Peace, Mercy, and Love

As the various events of this past week have unfolded, I have found myself at a loss for words.  Trying to make sense of everything happening in this country, I have been struggling to find the words to make sense of these tragedies.  I have been grateful that my son is too young to spend time watching, or reading, the news.  It means he is too little to ask questions – especially the questions to which I don’t have answers.

Perhaps I am struggling with the wrong concept.  Instead of struggling to make sense of the tragedies, perhaps I should be struggling to figure out how our society has become this way.

The Catechism of the Catholic Church states:

2477  Respect for the reputation of persons forbids every attitude and word likely to cause them unjust injury.  He becomes guilty:

– of rash judgment who, even tacitly, assumes as true, without sufficient foundation, the moral fault of a neighbor;

– of detraction who, without objectively valid reason, discloses another’s faults and failings to persons who do not know them;

– of calumny who, by remarks contrary to the truth, harms the reputation of others and gives occasion for false judgments concerning them.

2478  To avoid rash judgment, everyone should be careful to interpret insofar as possible his neighbor’s thoughts, words, and deeds in a favorable way:

Every good Christian ought to be more ready to give a favorable interpretation to another’s statement than to condemn it.  But if he cannot do so, let him ask how the other understands it.  And, if the latter understands it badly, let the former correct him with love.  If that does not suffice, let the Christian try all suitable ways to bring the other to a correct interpretation so that he may be saved.

As the events of the week unfolded, my mind kept coming back to this passage on “rash judgment.”  It has made me think of the society in which we currently live, and the society we will someday hand over to our children.

As I started to wonder about how we got to the current climate in this country, I also began wondering what we can do to change our current course.  I found the following quote, attributed to Jesus, in the Diary of St. Maria Faustina Kowalska:

742    My daughter, if I demand through you that people revere My mercy, you should be the first to distinguish yourself by this confidence in My mercy.  I demand from you deeds of mercy, which are to arise out of love for Me.  You should show mercy to your neighbors always and everywhere.  You must not shrink from this or try to excuse or absolve yourself from it.  

          I am giving you three ways of exercising mercy toward your neighbor: the first – by deed, the second – by word, the third – by prayer.  In these three degrees is contained the fullness of mercy, and it is an unquestionable proof love for Me.

I am struggling to identify a solution to the turmoil that currently plagues our country.

Perhaps I need to take a moment to identify how I can contribute to the solution.

I know that both the Catechism, and the words of Jesus in St. Faustina’s diary, point me in the right direction: to be ready to give a more favorable interpretation to another’s statement, and to exercise mercy toward others by way of deeds, words, and prayers.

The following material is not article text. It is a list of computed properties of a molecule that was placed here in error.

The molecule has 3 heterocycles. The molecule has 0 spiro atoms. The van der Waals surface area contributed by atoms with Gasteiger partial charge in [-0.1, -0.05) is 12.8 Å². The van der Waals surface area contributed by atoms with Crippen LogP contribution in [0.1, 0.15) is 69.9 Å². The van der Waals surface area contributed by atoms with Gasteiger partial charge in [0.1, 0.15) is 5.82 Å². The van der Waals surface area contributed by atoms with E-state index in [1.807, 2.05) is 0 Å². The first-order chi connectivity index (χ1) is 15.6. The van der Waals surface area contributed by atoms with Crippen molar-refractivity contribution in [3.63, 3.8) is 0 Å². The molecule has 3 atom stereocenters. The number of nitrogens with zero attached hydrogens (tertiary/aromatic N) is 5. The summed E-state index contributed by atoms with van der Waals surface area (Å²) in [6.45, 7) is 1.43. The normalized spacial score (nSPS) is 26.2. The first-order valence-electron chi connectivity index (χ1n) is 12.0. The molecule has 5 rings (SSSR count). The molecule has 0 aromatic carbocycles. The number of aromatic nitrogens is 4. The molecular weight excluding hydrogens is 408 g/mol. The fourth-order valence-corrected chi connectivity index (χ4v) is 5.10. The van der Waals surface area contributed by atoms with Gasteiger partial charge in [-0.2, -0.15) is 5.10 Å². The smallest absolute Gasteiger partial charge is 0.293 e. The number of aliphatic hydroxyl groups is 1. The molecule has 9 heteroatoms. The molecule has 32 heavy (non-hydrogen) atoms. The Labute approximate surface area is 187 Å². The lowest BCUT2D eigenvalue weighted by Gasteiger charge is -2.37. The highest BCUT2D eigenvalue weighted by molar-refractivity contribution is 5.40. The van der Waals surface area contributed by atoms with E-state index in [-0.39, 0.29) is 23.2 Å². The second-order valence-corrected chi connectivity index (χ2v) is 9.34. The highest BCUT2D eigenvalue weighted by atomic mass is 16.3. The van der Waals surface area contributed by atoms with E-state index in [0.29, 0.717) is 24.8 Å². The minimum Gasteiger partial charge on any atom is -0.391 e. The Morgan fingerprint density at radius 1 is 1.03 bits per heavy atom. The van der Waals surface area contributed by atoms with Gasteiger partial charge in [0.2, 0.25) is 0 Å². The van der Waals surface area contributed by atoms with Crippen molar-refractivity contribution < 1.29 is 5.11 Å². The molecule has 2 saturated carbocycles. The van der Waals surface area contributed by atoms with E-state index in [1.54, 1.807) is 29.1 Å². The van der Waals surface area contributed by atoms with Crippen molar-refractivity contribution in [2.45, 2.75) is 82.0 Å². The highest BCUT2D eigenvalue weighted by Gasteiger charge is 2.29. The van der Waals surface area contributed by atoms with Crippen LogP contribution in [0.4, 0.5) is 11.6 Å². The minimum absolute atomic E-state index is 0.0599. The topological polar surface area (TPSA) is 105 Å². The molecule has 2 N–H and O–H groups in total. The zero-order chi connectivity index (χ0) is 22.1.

As Dr. Martin Luther King, Jr. wrote in Strength to Love:

Returning hate for hate multiplies hate, adding deeper darkness to a night already devoid of stars.  Darkness cannot drive out darkness; only light can do that.  Hate cannot drive out hate; only love can do that.  Hate multiplies hate, violence multiplies violence, and toughness multiplies toughness in a descending spiral of destruction.

Furthermore, Dr. Martin Luther King, Jr. also wrote:

Somebody must have sense enough and morality enough to cut off the chain of hate and the chain of evil in the universe.  And you do that by love.

I don’t know if there is a quick fix to change the climate across the United States, and I don’t know how much change I can effect on a mass scale.

What I do know is that the status quo must change.

My family of origin is biracial – my younger brothers and sisters, of various races, must be able to exist without fear for their safety, the same as my own children must be able to exist without fear for their safety.

What I do have faith in, is the belief that my actions toward others within my circle of influence will radically make a difference on a more immediate scale.  If there are others like me, willing to curb rash judgments and implement more mercy toward others, the small circle of influence will grow larger.

In time, perhaps we will have less violence, less hatred, and less judgment.  Instead, we will have more peace, more mercy, and more love.

 

6 thoughts on “Peace, Mercy, and Love

  1. “What I do have faith in, is the belief that my actions toward others within my circle of influence will radically make a difference on a more immediate scale. If there are others like me, willing to curb rash judgments and implement more mercy toward others, the small circle of influence will grow larger.”

    Profound words. Thank you for sharing!

    Like

  2. This is true. We have to start changing things in our homes and some circles of influence. We can’t fix the whole United States, but in small ways, with a lot of us, we can.

    Like

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